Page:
Safety tips for the safe use, storage, and disposal of fireworks.

A few general rules for the safe use of fireworks are.

  • Always read and follow label directions.
  • Always have a supervising adult present, both when purchasing or using fireworks.
  • Buy your fireworks from a reliable source.
  • Never use fireworks indoors, fireworks are ALWAYS to be used outdoors.
  • Always have water handy (a garden hose and a bucket).
  • Light only one firework at a time.
  • Never attempt to re-light a “dud” firework (wait 15 to 20 minutes and then soak it in a bucket of water).
  • Never give fireworks to small children.
  • Remember to store your fireworks in a cool dry place, Never inside an occupied building.
  • After waiting for 30 minutes for the fireworks to cool off, dispose of fireworks properly by soaking them in water and then disposing of them in your trashcan.
  • Never throw or point fireworks at other people.
  • Never carry fireworks in your pocket.
  • The shooter should always wear eye protection and never have any part of the body over the firework.
  • Always have a flashlight available to see what you are doing, and to make sure that the firework is positioned properly.
  • The safe use of fireworks is the most important factor to ensure that your event goes off without any issues or mishaps, and make it a memorable experience for all in attendance.
  • The first step in selecting your product is actually selecting your location.
  • Select a location large enough to accommodate the audience as well as the product you intend to use.
  • A general rule of thumb is for any ground based item, Ftns, Spinners, Novelties, Etc., 50 Feet is sufficient.
  • For larger items such as Bottle Rockets, Artillery Shells, Repeaters, and other Aerial Display Items, you should never allow your audience any closer than 250 feet. Remember, the more distance the better, distance is safe, distance is your friend.
  • Select a location away from dry grass or shrubs, also at least 300 feet from any building or house.
  • Always remember that fireworks have “fallout”- bits of cardboard and clay, so account for that when selecting a location that may be susceptible to winds.
  • Always select items that you feel comfortable with using.
  • Always light your items from a flat, level surface.
  • Remember to always orient or position your items in the direction that the labeling recommends.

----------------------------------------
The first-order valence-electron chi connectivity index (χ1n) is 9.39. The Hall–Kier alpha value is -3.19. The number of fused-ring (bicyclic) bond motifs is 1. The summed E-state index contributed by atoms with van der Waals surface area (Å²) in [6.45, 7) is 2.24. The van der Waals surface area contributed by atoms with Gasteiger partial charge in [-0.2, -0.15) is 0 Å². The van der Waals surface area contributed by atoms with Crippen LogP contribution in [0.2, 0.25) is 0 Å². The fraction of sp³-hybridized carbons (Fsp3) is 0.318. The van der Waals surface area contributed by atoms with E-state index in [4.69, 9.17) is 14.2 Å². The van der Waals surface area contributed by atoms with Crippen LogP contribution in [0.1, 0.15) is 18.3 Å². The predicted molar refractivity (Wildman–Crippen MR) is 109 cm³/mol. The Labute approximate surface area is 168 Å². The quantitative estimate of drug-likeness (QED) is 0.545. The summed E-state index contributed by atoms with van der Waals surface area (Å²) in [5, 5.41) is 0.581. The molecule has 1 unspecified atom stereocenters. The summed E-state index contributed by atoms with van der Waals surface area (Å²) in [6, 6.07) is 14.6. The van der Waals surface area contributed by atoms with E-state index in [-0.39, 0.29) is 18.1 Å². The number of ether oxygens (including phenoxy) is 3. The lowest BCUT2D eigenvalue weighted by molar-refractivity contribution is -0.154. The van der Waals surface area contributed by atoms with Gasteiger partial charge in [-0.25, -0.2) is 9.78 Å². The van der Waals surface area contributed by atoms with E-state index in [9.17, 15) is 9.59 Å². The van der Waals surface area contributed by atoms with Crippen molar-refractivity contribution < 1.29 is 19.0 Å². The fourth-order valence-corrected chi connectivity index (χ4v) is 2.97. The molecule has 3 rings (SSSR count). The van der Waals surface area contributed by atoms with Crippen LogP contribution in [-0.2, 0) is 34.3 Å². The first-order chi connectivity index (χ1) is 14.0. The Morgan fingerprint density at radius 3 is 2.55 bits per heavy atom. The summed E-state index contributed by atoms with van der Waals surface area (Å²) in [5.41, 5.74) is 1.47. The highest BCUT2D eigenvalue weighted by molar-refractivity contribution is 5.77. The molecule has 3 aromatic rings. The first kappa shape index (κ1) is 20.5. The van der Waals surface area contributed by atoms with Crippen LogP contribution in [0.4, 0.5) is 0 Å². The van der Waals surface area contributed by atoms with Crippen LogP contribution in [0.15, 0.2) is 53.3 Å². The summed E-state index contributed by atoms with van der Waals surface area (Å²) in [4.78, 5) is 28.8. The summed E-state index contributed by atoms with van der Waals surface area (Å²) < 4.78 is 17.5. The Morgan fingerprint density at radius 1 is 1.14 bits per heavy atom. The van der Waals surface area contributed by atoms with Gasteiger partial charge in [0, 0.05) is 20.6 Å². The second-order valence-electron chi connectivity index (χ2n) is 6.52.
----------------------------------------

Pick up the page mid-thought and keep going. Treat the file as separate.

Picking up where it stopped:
• Never carry fireworks in your pocket, always store them at least 150 feet away from any firework you are lighting.
  • Never consume alcohol while lighting fireworks.
  • Never light more than one firework at a time.
  • Never place any part of your body over the firework as you are lighting it.
  • Never assume a firework is done firing just because of a short delay, always give them at least 3 minutes.
  • Sometimes you won’t use all of the fireworks you have selected for an occasion, and they must be stored for use at a later date. The Safe storage of fireworks is also an important component to ensuring a safe and fun fireworks experience. Fireworks can be stored for years without damage or danger, as long as you use caution and follow these few rules.
  • Never store fireworks inside an occupied building.
  • Store fireworks in a cool dry place.
  • Always store fireworks out of the reach of children.
  • Never store fireworks near any ignition source.
  • Fireworks can stress and disrupt pets and wildlife, so please keep that in mind when selecting a location.
  • Cleanup and safe proper disposal of fireworks ensures safety for yourself and those around you as well as guarantee that your neighbors, enjoy the event, as well it will help protest the reputation of fireworks users all over the world.
  • After letting fireworks thoroughly cool, soak them in water, and throw them away in a trash receptacle.
  • Rake up and discard any pieces of paper, plastic, or cardboard that may have been ejected from the fireworks during use.
  • When you are done shooting for the night, preform a quick search of the area to make sure that there aren’t any burning bits of paper or cardboard that could be hazardous.